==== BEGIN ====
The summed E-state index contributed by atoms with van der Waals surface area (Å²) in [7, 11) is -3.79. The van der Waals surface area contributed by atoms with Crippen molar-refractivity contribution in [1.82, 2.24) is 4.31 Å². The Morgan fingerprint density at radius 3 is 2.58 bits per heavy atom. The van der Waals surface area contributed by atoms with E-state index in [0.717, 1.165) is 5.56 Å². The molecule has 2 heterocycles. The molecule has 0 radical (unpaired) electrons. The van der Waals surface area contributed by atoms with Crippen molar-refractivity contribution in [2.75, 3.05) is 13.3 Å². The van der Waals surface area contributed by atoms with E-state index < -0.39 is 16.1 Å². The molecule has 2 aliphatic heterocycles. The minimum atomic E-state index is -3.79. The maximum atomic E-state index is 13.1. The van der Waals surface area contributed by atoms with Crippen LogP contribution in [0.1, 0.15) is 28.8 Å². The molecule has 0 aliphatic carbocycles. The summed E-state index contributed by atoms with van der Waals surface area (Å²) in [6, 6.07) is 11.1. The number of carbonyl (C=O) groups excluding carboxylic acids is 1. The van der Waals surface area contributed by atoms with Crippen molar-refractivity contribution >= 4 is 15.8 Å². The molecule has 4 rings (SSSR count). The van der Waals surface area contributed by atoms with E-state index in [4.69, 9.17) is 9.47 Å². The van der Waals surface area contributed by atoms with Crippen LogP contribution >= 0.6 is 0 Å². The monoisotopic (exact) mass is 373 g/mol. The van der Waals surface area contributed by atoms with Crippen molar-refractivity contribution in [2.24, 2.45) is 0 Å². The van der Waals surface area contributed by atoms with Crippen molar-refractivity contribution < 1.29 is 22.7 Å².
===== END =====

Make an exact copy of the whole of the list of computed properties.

The summed E-state index contributed by atoms with van der Waals surface area (Å²) in [7, 11) is -3.79. The van der Waals surface area contributed by atoms with Crippen molar-refractivity contribution in [1.82, 2.24) is 4.31 Å². The Morgan fingerprint density at radius 3 is 2.58 bits per heavy atom. The van der Waals surface area contributed by atoms with E-state index in [0.717, 1.165) is 5.56 Å². The molecule has 2 heterocycles. The molecule has 0 radical (unpaired) electrons. The van der Waals surface area contributed by atoms with Crippen molar-refractivity contribution in [2.75, 3.05) is 13.3 Å². The van der Waals surface area contributed by atoms with E-state index < -0.39 is 16.1 Å². The molecule has 2 aliphatic heterocycles. The minimum atomic E-state index is -3.79. The maximum atomic E-state index is 13.1. The van der Waals surface area contributed by atoms with Crippen LogP contribution in [0.1, 0.15) is 28.8 Å². The molecule has 0 aliphatic carbocycles. The summed E-state index contributed by atoms with van der Waals surface area (Å²) in [6, 6.07) is 11.1. The number of carbonyl (C=O) groups excluding carboxylic acids is 1. The van der Waals surface area contributed by atoms with Crippen molar-refractivity contribution >= 4 is 15.8 Å². The molecule has 4 rings (SSSR count). The van der Waals surface area contributed by atoms with E-state index in [4.69, 9.17) is 9.47 Å². The van der Waals surface area contributed by atoms with Crippen LogP contribution >= 0.6 is 0 Å². The monoisotopic (exact) mass is 373 g/mol. The van der Waals surface area contributed by atoms with Crippen molar-refractivity contribution in [2.24, 2.45) is 0 Å². The van der Waals surface area contributed by atoms with Crippen molar-refractivity contribution < 1.29 is 22.7 Å².